Category Archives: Eastern European

Russian Tea Room

My wife and I popped in here with a deal we got on Groupon for a six vodka- and four blini- tasting.

Here are the vodkas we tried, in order of how I liked them:

Imperia
Zyr
Jewel of Russia
Karlssons Gold
Khortytsa

We also had Jewel of Russia Wild Berry as our sixth, but I don’t really count that as a true vodka since it is heavily flavored. It tasted more like a port.

We did two salmon and two trout blinis. The blini was buckwheat, and soft, with a generous amount of sour cream, some chopped boiled eggs, onions and the caviar. We both liked the salmon better.

White fish was also available on the Groupon but we passed on that one.

Overall this was a nice snack. Glad we did it. Just hanging out for a while in the dining room itself is worth the price of admission. So opulent and nice inside.

RUSSIAN TEA ROOM
150 W 57th St
New York, NY 10019

Petrossian

NOTE: THIS JOINT IS NOW CLOSED (for renovations)

Occasionally you come across a meal that changes the way you view particular food items. I’m a steak man. Clearly, this is known. I’ve eaten hundreds of cuts in my endeavor to find the best that NYC has to offer. I thought I’d pretty much seen it all in the world of steak. What else could there be, aside from some aged wagyu, or something completely ridiculous and rare? But just when I was starting to get a little bored and comfortable with my favorite food, Petrossian Chef Richard Farnabe came through with a completely unique and utterly genius steak offering.

Photo from www.therestaurantfairy.com
Photo from www.therestaurantfairy.com

The cut itself is something with which we steak aficionados are familiar; a 28-day, dry-aged strip loin (NY Strip). This lean cut hails from Four Story Hill Farm in PA. But Chef Richard’s preparation is what sets it apart from the panoply of great meats in the city of this cut’s namesake; it’s cooked to a perfect medium rare all the way through, and topped with bone marrow and caviar.

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Caviar? Why would someone do that, you ask? Well, having eaten it, I have a hypothesis: The natural brine and salt content in the caviar compliments the aged taste of the meat in a tremendous way. Aged beef has a certain flavor profile to it – earthy, funky, and highly concentrated. The caviar, being naturally salty and funky in its own right, is the perfect pairing with this kind of meat. It helps bring out those aged characteristics while also providing a juicy pop and briny burst to each bite.

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And, as you might expect, the marrow adds some nice fat flavor and texture back into the lean cut of beef. It really is a brilliant conception. In my opinion this is probably one of the best strip steaks you can find in town. 10/10.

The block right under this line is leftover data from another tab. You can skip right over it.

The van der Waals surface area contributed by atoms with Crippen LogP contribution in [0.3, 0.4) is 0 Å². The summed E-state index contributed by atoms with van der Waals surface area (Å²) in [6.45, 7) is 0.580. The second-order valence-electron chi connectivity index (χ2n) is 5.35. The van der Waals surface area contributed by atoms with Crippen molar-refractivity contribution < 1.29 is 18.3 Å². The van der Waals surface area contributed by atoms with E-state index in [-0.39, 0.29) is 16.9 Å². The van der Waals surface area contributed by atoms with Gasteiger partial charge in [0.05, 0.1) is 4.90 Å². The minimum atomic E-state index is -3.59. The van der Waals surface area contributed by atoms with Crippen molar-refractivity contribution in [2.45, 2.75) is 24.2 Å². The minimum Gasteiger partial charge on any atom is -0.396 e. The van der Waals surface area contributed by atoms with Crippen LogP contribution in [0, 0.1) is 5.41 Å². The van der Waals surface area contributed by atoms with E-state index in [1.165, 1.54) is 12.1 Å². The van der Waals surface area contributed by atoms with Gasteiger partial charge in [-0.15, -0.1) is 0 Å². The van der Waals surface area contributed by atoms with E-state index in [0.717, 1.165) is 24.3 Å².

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It’s accompanied by a semi-raw, ice cold asparagus salad. This adds some acidity and fresh green flavors to the meal, deftly balancing the punch you’re getting from the steak.

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And that’s not the only beef I tried. On the appetizer menu, they offer A4 wagyu topped with grilled sturgeon.

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This comes with a pickled quail egg and some caviar as well, along with a little crispy potato cube. When eaten together (beef and fish), you are experiencing that same beautiful pairing of earth and sea, one enhancing the other. The sturgeon had a flavor that was reminiscent of a good, Japanese style grilled eel. The slightly candied or caramelized, almost sweet top coating on the sturgeon pulled out a lot of those rich beef fat flavors from the steak. Another 10/10. For the record I believe this was sliced strip loin, but since it’s A4 wagyu, I will include it in my “other cuts” section for catalog purposes.

Now that I’ve gotten the most important things out of the way, let me briefly discuss the remainder of the meal. After all, the rest was just as impressive as the meats reviewed above. Even the table bread and drinks were nice.

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Petrossian explores elements of both classic French cuisine and Russian/Eastern European cuisine, and there is a healthy presence of caviar and smoked fish in the dishes, aside from having a robust stand-alone caviar menu. The starting amuse, for example, features both French technique and Russian cuisine, along with both caviar and smoked fish.

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What exactly are you looking at here? Three items.

(1) The lollipops are smoked salmon with cream cheese foam dipped in beet foam to make a shell;

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(2) The cubes are savory caviar marshmallows;

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(3) The spheres are chocolate foie gras truffles with gold leaf.